Entropy Fundamentals for more Uptime – Part 1

Entropy Fundamentals for more Uptime – Part 1

Entropy fundamentals for more Uptime can help us understand maintenance and reliability a little bit better. Reliability requires good execution of the right maintenance (energy), otherwise we will see reactive maintenance (entropy and chaos) increase. Engineers are familiar with the concept of “entropy” and the laws of thermodynamics. The second law of thermodynamics states that the total entropy of an isolated system always increases over time. It can remain constant in ideal cases where the system is at a steady-state or undergoing a reversible process. So what does that mean for us in the world of asset management and maintenance?

Entropy (usually represented by the symbol “S”) is a measure of microscopic configuration making up a thermodynamic system – in simpler (practical) terms it provides a measure of randomness or chaos in a system.

The second law tells us that S (randomness or chaos) will increase unless we can keep our system in a steady-state or subject it to some form of a reversible process. Consider a factory, process plant, utility, or fleet that we are maintaining. That factory… is our “system”. If we do nothing but use it (which is what the operations people will want to do), then entropy will increase. Chaos and randomness will increase. This presents itself to us as system deterioration – wear, random failures, fatigue, erosion, etc.

We can stop this process if our system can be kept in a steady-state, but that is more or less impossible given natural degradation processes that are inherent in virtually any system we devise.  We can, however, apply a “reversible process” – maintenance. Maintenance is used to restore the system’s state to functional and then operational. We apply energy (maintenance) to reduce the system’s entropy (chaos).

Because maintenance has a cost and takes time, we want to apply as little of it as possible. If we do that we save money and have more time available for productive use of our system. So what activities will help us to achieve the low-cost application of this maintenance energy?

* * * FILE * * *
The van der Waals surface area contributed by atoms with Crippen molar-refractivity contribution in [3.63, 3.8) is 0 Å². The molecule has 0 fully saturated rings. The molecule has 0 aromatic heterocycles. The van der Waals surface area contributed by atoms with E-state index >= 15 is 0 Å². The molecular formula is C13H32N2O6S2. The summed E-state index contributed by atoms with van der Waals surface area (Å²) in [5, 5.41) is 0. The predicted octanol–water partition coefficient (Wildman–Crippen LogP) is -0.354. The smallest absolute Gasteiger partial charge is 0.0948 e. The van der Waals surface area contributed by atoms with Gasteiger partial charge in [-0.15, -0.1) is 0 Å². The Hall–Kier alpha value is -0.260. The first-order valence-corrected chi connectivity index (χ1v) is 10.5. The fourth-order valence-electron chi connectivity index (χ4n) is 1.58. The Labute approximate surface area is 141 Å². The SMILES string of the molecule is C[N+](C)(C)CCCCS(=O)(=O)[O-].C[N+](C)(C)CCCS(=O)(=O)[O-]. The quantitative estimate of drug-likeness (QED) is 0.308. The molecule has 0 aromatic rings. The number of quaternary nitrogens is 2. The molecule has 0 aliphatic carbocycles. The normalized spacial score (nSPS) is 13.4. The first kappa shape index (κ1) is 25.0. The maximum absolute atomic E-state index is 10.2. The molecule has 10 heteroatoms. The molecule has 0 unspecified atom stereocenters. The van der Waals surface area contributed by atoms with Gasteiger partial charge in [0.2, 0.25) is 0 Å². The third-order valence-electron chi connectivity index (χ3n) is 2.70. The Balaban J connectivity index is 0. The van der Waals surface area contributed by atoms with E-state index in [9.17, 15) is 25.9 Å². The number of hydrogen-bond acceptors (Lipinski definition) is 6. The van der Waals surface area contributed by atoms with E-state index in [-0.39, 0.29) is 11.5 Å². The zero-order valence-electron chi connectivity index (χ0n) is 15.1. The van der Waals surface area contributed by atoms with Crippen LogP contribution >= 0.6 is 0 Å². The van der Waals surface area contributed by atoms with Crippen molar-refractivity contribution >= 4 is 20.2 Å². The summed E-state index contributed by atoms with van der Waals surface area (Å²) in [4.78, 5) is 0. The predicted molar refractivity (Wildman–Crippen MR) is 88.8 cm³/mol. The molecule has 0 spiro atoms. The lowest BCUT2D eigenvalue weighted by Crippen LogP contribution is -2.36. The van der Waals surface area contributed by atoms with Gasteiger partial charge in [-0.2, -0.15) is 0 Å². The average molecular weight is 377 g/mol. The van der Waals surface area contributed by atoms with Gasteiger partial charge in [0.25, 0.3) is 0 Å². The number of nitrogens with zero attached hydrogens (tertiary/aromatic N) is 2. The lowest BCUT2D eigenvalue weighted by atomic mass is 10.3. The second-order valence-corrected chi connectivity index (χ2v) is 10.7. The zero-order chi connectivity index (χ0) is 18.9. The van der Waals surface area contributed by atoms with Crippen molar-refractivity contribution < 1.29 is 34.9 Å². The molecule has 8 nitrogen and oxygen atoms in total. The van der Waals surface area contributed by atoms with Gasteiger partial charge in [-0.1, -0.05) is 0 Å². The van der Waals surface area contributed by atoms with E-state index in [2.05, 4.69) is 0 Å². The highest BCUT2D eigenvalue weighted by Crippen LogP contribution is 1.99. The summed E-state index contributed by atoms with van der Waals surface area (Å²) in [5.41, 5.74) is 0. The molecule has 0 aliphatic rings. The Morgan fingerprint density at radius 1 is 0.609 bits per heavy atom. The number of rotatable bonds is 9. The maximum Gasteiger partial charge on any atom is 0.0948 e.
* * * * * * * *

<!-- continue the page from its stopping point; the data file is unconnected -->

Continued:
There are three main activities:

  1. Design the system so it is inherently reliable (i.e.: degradation is slow) and maintainable (i.e.: quick to restore after it has degraded),
  2. Maintain the system properly (i.e.: addressing specific degradation processes and no others), and
  3. Operate the system as steadily as possible and within its capability, so it degrades at the slowest possible rate (i.e.: don’t overload, shock or abuse the system).

From the thermodynamic perspective each of those is achieving a goal (respectively):

  1. The steady-state system has a low level of entropy,
  2. We apply the right amount of energy to restore entropy increases back to the original state quickly, and
  3. We operate the system in as close to steady-state as we can to slow entropy growth.

Financially the implications are:

  1. We invest in an inherently reliable and maintainable design which often costs a bit more up-front,
  2. We spend money on the right kind of maintenance, focused on reliability, not on cost reduction leading ultimately to lower costs overall, and
  3. We end up with a high level of predictable, steady output, and low variability leading to stable revenue flows.

Success with your system means high performance at low cost and low levels of risk to that performance.

Understanding the entropy fundamentals for more uptime will help us. There are three keys to success, like 3 legs on a stool: inherent reliability and maintainability due to design, sustaining the performance through the right maintenance, and avoiding accelerated degradation through the use of the correct operational practices. Just like any 3 legged stool, the system is stable so long as the three legs remain intact, keeping chaos (entropy) low.

In part 2 I’ll explain the economics of this simple model. In part 3 we cover maintenance.

 

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